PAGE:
This is the unofficial but serious inside scoop on organizing, storing and making it easy to use your skates and their stuff.
One day I realized I had more skates than shoes and began the hunt for the perfect skate storage system. Try googling that. You’ll get lots of cool ideas that help you store one pair of skates. I have over 30 pair. Thanks for nothing, Google. If you can’t buy it, build it, right? Where to start…
Each pair takes up over 2000 cubic inches, so do that math and you can see this isn’t a one hour project. The finished product will displace some other sport, a medium sized child or a pet or two.
Plus there’s skate stuff. Stuff for feet, like insoles and “no-stink” solutions. There’s stuff for knees, elbows and wrists, for cleaning your bearings, for hydration when you’re skating, for being seen when you’re skating at night. Extras of stuff you can loan to your friends when they’re visiting. Stuff for your skate students. Skates you used to love but don’t use anymore but can’t part with. Museum skates – the ones that give you bragging rights for being there first. It all needs a home. A mansion, really.
Skates are taller than you think. After a few misfires on the shelving front, I measured my “tallest” skates. Along the way, I discovered another important truth: a regular bookcase is a terrible idea. Here’s why. Pull one skate out, all the others roll forward and bounce off various bony parts of you on their way to the ground. Scratch that. And you have to keep them off the things mice crawl on so you don’t get stinky surprises in the spring. So the big clue comes early: they must be hung. Suspended. I researched S-hooks and bungee cords.
I’ll save the suspense and jump to the end – a happy one.
The racking system (thanks, Home Depot) is lightweight, relatively affordable, simple to assemble and great for ventilation – another consideration. A smaller and well-ventilated organizer unit keeps all the protection sorted.
My ideal shelving unit has slots for hanging. I used S-hooks and large garbage bag ties to attach the skates to the underside of each shelf.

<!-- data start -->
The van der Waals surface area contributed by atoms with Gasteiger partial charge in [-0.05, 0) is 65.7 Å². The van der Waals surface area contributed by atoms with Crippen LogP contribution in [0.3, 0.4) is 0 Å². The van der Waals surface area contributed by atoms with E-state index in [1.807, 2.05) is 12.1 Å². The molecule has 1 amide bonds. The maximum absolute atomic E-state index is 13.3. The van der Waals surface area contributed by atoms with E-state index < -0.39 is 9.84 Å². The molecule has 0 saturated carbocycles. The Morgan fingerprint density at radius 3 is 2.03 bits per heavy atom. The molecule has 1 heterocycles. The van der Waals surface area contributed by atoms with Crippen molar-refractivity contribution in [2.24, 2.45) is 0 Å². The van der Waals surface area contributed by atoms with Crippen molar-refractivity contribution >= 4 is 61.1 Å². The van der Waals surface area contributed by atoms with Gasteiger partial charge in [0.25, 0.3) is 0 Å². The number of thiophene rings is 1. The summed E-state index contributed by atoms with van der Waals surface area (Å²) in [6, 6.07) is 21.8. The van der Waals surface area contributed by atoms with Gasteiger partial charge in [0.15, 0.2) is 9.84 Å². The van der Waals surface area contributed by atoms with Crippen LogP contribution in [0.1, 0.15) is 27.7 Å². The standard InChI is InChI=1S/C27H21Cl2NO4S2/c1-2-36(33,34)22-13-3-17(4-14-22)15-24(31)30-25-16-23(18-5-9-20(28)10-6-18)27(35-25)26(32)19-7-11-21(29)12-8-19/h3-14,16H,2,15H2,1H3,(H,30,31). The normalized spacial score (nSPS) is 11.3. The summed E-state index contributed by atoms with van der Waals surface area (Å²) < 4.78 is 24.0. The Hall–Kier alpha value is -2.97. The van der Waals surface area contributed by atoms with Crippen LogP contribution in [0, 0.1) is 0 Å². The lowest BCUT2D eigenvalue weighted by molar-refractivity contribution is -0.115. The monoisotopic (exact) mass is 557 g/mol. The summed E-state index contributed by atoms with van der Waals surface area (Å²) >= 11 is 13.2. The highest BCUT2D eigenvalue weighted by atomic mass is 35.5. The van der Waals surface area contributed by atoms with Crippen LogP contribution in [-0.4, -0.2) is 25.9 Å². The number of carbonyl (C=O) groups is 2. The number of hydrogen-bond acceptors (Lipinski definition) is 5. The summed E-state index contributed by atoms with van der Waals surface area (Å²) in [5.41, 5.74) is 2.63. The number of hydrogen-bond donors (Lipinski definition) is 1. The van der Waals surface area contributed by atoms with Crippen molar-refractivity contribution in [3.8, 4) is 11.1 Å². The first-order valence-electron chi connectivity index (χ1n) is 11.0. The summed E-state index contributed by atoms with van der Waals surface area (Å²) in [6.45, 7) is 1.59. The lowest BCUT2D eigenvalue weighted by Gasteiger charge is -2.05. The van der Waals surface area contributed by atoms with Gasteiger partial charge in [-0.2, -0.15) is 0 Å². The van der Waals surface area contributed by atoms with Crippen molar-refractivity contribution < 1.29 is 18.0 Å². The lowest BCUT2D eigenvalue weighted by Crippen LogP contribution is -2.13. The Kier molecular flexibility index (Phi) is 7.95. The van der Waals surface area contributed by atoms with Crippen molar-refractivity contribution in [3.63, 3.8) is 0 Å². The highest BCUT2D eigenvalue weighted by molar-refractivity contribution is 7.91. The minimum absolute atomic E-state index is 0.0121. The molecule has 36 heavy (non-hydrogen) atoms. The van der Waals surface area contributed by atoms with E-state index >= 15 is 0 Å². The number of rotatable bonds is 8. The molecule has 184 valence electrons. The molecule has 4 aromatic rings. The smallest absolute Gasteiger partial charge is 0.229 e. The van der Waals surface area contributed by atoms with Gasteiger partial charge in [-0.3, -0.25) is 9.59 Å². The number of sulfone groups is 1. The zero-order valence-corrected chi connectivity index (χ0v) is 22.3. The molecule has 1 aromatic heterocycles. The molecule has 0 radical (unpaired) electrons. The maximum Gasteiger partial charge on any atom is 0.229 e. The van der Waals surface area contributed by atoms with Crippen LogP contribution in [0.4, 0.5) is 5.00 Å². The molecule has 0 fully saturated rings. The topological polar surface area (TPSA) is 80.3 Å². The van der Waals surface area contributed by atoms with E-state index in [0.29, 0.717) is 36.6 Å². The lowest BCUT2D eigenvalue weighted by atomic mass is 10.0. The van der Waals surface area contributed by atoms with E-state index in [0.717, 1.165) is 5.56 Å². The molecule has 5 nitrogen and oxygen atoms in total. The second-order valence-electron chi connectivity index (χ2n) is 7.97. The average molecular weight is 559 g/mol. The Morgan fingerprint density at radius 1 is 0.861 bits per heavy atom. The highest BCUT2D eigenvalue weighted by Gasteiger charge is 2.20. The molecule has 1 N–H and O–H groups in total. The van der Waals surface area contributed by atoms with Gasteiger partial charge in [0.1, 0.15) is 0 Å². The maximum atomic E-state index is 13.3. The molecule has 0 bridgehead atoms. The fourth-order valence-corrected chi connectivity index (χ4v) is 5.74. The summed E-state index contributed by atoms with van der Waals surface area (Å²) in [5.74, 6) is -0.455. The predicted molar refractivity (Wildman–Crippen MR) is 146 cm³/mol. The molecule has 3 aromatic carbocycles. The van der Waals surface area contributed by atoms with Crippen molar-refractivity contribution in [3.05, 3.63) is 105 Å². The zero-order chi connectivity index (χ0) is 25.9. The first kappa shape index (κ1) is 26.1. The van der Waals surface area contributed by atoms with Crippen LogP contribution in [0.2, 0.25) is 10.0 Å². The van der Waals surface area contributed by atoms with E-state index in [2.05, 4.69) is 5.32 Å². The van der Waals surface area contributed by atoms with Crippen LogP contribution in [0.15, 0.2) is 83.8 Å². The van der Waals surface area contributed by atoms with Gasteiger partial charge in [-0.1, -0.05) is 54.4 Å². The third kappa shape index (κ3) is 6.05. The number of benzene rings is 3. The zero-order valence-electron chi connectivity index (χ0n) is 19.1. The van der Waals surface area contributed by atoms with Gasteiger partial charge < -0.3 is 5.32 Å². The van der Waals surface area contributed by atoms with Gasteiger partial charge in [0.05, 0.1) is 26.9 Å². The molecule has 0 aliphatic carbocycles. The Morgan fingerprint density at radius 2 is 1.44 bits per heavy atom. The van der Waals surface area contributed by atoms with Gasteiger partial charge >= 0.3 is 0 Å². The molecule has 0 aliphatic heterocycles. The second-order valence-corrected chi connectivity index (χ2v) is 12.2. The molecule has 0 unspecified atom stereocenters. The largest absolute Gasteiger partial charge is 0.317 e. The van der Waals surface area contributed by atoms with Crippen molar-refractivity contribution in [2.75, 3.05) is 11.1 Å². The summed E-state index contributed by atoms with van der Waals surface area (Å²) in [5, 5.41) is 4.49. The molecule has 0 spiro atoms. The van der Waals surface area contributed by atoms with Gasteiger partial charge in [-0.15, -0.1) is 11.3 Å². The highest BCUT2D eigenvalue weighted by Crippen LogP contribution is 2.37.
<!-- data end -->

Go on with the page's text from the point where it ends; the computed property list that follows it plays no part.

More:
If you’re not OCD about hanging them, use bungee cords to save space and time.
There’s room on the top shelf for skate parts, bearings, extra wheels, first aid stuff, blinkies, and cleaning supplies.
Reuse old boxes in good condition to house stuff for repairs, cleaning and parts. Label them clearly.
A smaller rack nearby keeps my derby stuff and helmets in clear view. Quad skates are heavier and don’t have a loop for hanging so they needed a different solution. This little rack had room for my “museum” skates (first pair of key skates, Skorpions, hiking boots on wheels from Skates on Haight, hockey skates, and more).
Great tip: If you store your skates outside or in a place where critters play, stick a scented dryer sheet in each skate. Mice hate them and your skates will smell better when you’re ready to throw them in a bag.
The last wheel: making your own Skate Center is a great fall or winter project and another way to have a love fest for skating in the off-season. It’s fun reliving each pair and taking inventory on all your treasures. While you’re at it, grab your smartphone and create a photo archive. It’s handy for insurance, for replacements and a great way to brag about your collection! Don’t forget to post it somewhere and start a conversation.
Resources for stuff: thrift stores, Home Depot or Lowe’s, auto parts stores, online fixture sellers, old school hardware stores, your own garage or basement, craig’s list, yard sales, you name it.
Please leave your own pics and comments!
“own your roll”